Conservatives should be forthright in their support of the right of individuals and companies to decide how they spend money. The alternative is dystopic: the state compelling speech. A Jewish printing business forced to produce neo-Nazi Holocaust denial pamphlets. An LGBT online forum unable to delete the comments of a religious homophobe. If we applied the censors’ logically consistently, this is where would end up. But this of course is not what we do. Inconsistency is the order of day, and not just on the cancelling left.

This is not the first time Dowden has sought to weaponise woke. He came out against suspending Ollie Robinson from the Test cricket team, opposed removing statues in London, and demanded the BBC keep Land of Hope and Glory lyrics at the Last Night of the Proms. This represents a big role switch. Dowden was originally a Remainer. Before entering Parliament he was the mild-mannered No 10 deputy chief of staff to David Cameron.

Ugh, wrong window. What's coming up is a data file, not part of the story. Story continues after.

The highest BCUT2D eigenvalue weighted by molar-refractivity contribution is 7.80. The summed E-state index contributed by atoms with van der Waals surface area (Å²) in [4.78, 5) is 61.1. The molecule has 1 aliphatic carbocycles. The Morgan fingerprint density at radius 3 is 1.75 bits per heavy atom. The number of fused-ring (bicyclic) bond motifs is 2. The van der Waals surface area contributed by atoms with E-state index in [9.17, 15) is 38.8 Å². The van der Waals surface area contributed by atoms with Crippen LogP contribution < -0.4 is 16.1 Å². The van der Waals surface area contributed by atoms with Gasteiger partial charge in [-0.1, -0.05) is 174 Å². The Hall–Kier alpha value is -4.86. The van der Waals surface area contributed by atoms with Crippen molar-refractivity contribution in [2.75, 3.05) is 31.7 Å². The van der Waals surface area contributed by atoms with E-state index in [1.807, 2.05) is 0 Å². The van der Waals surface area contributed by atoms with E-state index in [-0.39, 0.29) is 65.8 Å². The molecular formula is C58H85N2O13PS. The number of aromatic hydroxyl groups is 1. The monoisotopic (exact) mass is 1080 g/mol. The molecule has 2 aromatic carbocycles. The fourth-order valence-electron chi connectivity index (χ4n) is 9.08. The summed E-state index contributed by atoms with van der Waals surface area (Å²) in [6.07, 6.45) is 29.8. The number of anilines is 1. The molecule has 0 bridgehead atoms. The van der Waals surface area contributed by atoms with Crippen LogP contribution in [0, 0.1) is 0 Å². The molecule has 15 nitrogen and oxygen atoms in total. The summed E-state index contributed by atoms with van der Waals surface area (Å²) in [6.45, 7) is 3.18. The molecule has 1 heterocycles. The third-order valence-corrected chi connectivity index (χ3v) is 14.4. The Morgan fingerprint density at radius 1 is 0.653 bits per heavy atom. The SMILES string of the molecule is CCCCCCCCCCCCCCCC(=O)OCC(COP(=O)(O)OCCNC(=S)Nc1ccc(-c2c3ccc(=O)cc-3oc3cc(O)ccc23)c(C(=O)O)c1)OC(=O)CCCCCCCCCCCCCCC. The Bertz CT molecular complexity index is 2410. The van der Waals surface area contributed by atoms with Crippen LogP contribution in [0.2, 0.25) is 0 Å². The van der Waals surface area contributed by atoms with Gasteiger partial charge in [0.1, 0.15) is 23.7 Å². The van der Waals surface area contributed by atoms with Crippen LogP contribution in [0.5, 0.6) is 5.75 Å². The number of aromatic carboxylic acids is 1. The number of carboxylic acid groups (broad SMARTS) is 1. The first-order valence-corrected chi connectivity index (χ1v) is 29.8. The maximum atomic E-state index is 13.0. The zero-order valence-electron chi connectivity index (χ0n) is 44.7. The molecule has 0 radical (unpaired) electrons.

That history perhaps explains why Dowden’s interventions often come across as shallow, inauthentic and manipulative. He’s a phoney. It is doubtful that Dowden believes a single world he is spurting. He treats the public like fools: hungry for the fight against “the left” but ignorant of actual policy.

The biggest threat to GB News is the state and Ofcom